BYU football showcased the upcoming season of independence at National Media Day in the new BYU broadcasting building Tuesday. Head coach Bronco Mendenhall will be leading the Cougars in independence for the next three years up through 2013, with a contract extension that was revealed during the event.
The first live media day from the campus of BYU, featured current BYU coaches and players as well as Cougar legends LaVell Edwards, Ty Detmer, Steve Young, Trevor Matich and Bryan Kehl. The live broadcast on BYUtv reached approximately 55 million homes as national and local media gathered to hear the state of the football program.
“It’s great to be able to know that Cougar Nation is out there in mass, being able to watch for the first time live media day from the campus of BYU,” BYU Athletic Director Tom Holmoe said. “This is a first, but we really hope that there will be many more to follow — many more shows, games, interviews, and much, much more.”
The first season of independence was made possible with the eight-year ESPN partnership and the state-of-the-art broadcast facilities at BYU. ESPN Vice President of Programming David Brown is excited to move forward with BYU football and provide unprecedented coverage of Cougar football to college sports fans across the nation.
“As this season starts out the thing that I’m really the most excited about … is the fact that the first five games are going to be on ESPN or ESPN2, and eight games next year already, right from the get go will be on ESPN or ESPN2,” Brown said. “That stacks up with just the top echelon of the sport, in terms of number of national telecasts.”
BYU fans will be able to access Cougar football in multiple digital platforms in the upcoming season. BYU Broadcasting launched a Roku channel this past week along with an iPhone and iPod App that will stream live HD video. BYU Radio also hit the airwaves of Sirius XM satellite radio on July 1. Every football game will be rebroadcast, including ESPN rebroadcasts on BYU Televsion.
Mendenhall understands the risks and pressure associated with independence and acknowledged that some college football fans will follow BYU just to see if they will stumble or excel under the increased exposure.
“Let’s face it. There’s risk involved, but with any great opportunity and any chance to move forward, when hasn’t there been risk,” Mendenhall said. “I’m willing to take the risk. Our institution and our program is supportive and ready for that and ESPN has chosen to capture that. It’s intriguing.”
Recruits are beginning to take notice of BYU’s increased exposure and the opportunity to play quality football programs throughout the country. Mendenhall said the football program will not lose a single recruit for no longer being a member of the Mountain West Conference.
The Honor Code continues to attract players of other faiths who are committed to values of honor and integrity and sets apart BYU football from other programs in the country, Mendenhall said. The schedule and partnership with ESPN will continue to allow BYU to take a step forward recruiting the top LDS and non-LDS athletes.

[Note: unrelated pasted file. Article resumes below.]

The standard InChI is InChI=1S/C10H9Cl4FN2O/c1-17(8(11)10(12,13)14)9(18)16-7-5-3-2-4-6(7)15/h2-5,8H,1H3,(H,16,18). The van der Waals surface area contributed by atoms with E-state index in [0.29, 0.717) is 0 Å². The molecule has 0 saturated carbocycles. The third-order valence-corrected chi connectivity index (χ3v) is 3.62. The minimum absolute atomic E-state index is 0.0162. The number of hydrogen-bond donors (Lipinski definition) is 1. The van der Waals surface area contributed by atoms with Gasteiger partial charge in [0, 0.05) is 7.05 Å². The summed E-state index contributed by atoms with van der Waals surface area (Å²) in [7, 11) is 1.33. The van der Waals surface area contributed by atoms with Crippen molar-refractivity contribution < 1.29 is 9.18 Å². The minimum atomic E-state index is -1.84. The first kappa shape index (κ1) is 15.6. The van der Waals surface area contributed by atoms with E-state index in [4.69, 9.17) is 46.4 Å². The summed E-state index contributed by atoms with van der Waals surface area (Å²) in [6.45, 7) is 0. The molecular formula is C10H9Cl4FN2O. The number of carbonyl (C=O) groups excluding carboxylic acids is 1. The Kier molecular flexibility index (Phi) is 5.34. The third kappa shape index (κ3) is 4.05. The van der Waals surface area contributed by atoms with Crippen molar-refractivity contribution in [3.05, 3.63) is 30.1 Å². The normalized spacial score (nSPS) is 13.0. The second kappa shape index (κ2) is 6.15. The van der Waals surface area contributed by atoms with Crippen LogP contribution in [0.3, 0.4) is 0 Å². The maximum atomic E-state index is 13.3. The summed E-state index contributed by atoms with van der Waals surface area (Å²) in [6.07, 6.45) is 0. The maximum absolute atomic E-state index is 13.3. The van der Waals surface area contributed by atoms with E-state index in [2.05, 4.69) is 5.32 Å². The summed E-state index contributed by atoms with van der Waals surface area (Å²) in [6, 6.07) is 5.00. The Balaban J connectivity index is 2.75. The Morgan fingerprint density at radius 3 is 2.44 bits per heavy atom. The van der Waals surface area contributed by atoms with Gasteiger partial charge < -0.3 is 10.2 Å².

The greatest obstacle moving forward with independence continues to be scheduling, especially later in the season as other schools are in the thick of conference play. Holmoe and Mendenhall look to develop a balanced schedule that will feature quality opponents throughout the season.
“We’re going to be able to find a lot of great teams to play. We’re having any easier time finding those teams on the biggest stages early in the season rather than mid to late as they get into conference play,” Mendenhall said. “I’m hopeful as Notre Dame has stepped up that we can make that a long-term rivalry.”
Mendenhall feels Notre Dame is a natural rivalry with the religious affiliation and history of their program and looks to develop future rivalries with teams such as Boise State, Boston College, Hawaii and independents Army and Navy.
BYU’s legends said they are eager to watch the transition of BYU’s football program from conference affiliation to independence. BYU will no longer have the safety factors involved with playing in a conference and will be on its own throughout the entire season.
“Now without the opportunity of playing for a conference championship, I think it puts a lot of pressure to make sure you come out of the gates really strong and have good victories,” Edwards said. “It’s going to be very exciting to see how it all unfolds and how it all comes together.”
The current BYU players are equally excited for the upcoming season and feel they will be able to showcase their ability in front of a national audience. Sophomore quarterback Jake Heaps said he knows he has an important role to play as the staring quarterback in BYU’s first season of independence and looks to be a leader on and off the field.
“I’m so excited … to be able to say that I was a part of the first team to be an independent,” Heaps said. “It’s a historic moment for BYU and our football program and to have an opportunity to lead our team through that experience, it’s quite a humbling opportunity.”